organizational leadership

In a recent Chronicle of Higher Education article, sociologist Patricia Leavy argues, “let’s give student researchers the credit they deserve.” She notes,

Just as college students often serve as research samples because they are convenient populations for academic researchers, so too do students routinely serve as research assistants and co-authors. Credit and compensation is typically attributed to student collaborators based on individual negotiations with faculty mentors. In other words, whether the student is listed as a research assistant or a co-author, whether the student is listed as the lead author or a secondary author, or how the student’s contribution is both defined and monetarily compensated (especially with a work such as a book) is based on whatever arrangement the student strikes with the researcher (who is usually the student’s professor)…

Credit and compensation should be based on the level of collaboration and how much each collaborator has contributed to the final product; it should not be based on career level. It really is that simple.


One of my former colleagues in the University of Wisconsin system has posted an interesting article to the Association of American Colleges & Universities’ (AAC&U) LEAP Challenge Blog. Check out his “Learning Through Friendship” reflection. LEAP, by the way, stands for Liberal Education and America’s Promise, an AAC&U national public advocacy and campus action initiative. I should think more about how I can use LEAP in strategic planning for the college.

Last summer I posted an article about a short presentation I developed for first year students about the “keys to academic success.” This week I used the guide for the first time at SJSU, but revised it. Here is the new structure of advice to students:

  1. Study Smarter: How you study changes; it’s all about quality, not quantity.
  2. Time Management: There is a seismic shift from having a schedule planned for you to making your own schedule. Consider The Three T system:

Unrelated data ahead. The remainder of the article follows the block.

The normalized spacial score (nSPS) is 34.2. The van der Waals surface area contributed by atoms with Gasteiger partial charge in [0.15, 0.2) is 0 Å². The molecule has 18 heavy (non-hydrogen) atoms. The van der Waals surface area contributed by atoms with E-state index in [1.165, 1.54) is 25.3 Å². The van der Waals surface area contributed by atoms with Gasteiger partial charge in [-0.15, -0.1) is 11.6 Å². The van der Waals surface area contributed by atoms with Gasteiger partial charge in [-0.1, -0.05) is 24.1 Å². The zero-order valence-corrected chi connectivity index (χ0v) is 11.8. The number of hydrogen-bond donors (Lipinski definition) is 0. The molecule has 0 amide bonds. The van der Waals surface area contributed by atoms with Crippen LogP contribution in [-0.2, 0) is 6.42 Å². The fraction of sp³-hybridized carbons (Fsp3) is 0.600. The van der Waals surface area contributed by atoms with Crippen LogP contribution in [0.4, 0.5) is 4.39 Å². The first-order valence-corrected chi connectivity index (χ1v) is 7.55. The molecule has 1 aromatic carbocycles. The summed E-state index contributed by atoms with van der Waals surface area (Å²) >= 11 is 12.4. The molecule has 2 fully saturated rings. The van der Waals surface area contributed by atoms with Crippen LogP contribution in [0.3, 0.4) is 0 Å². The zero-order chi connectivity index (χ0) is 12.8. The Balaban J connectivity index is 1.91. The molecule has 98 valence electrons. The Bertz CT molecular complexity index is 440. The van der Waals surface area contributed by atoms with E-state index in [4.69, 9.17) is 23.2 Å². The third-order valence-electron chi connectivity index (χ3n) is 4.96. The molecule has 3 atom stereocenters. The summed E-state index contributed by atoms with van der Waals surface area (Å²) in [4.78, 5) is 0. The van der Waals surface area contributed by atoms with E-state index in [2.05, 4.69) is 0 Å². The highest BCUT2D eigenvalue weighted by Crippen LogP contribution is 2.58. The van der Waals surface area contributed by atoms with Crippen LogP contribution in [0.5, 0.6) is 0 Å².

1. Triage: Determine priority of tasks
    2. Track: System for getting things done [a to-do list process; a great resource is and its apps]
    3. Trace: Establish good habits and patterns
  3. Navigation 1: General Networking. University is a bureaucracy, but there is navigation assistance. Talk with classmates. Talk with resident advisors. Use campus services, like the college advising centers.
  4. Navigation 2: Professors. Learn how to decipher professors’ demands, and then select the best strategies to meet them. This is about studying smarter (point 1) and also being proactive: go talk to professors!

I also encourage students to read the book College Rules! How to Study, Survive, and Succeed in College [Sherrie Nist-Olejnik and Jodi Patrick Holschuh, authors. Ten Speed Press, 3rd edition.] I begin to wrap up the presentation by reading the last paragraph in College Rules!:

“While in college, think about gaining the following skills – thinking critically, writing persuasively, problem solving effectively, and speaking convincingly. If you can develop these competencies over the next four (or five) years, you are ready to learn for a lifetime. These are also likely the skills that will help you land (and keep) your dream job.”

I then conclude by telling the students: “college is serious business, but enjoy it too. Have fun!”

Today SJSU’s Associate Vice President for Marketing and Communications informed administrators about the latest phase in the SJSU brand initiative: a new set of banners that bear portraits of students, faculty members, and alumni have been placed on campus, and along one corridor the banners also spell out “SPARTANS.” The Associate Vice President notes:

The banners kicked off a storytelling campaign, “My Story is Here,” a statement of pride in being part of the SJSU community. This effort seeks to involve community members in the larger SJSU story — one of individual and collective grit, smarts, and imagination.

“My Story Is Here” also has an online presence, where the portraits and stories can be viewed. 15 profiles are in the launch, with many more expected to be added over the next few weeks. I’m happy that three of the 15 profiles feature College of Social Sciences folks: Mexican American Studies Professor Julia Curry, Psychology alumnus David Fales, and Behavioral Science/Anthropology alumnus Dylan Wondra. SJSU’s main brand is “Powering Silicon Valley,” but that goes beyond a focus on STEM fields. I look forward to seeing more social scientists being featured!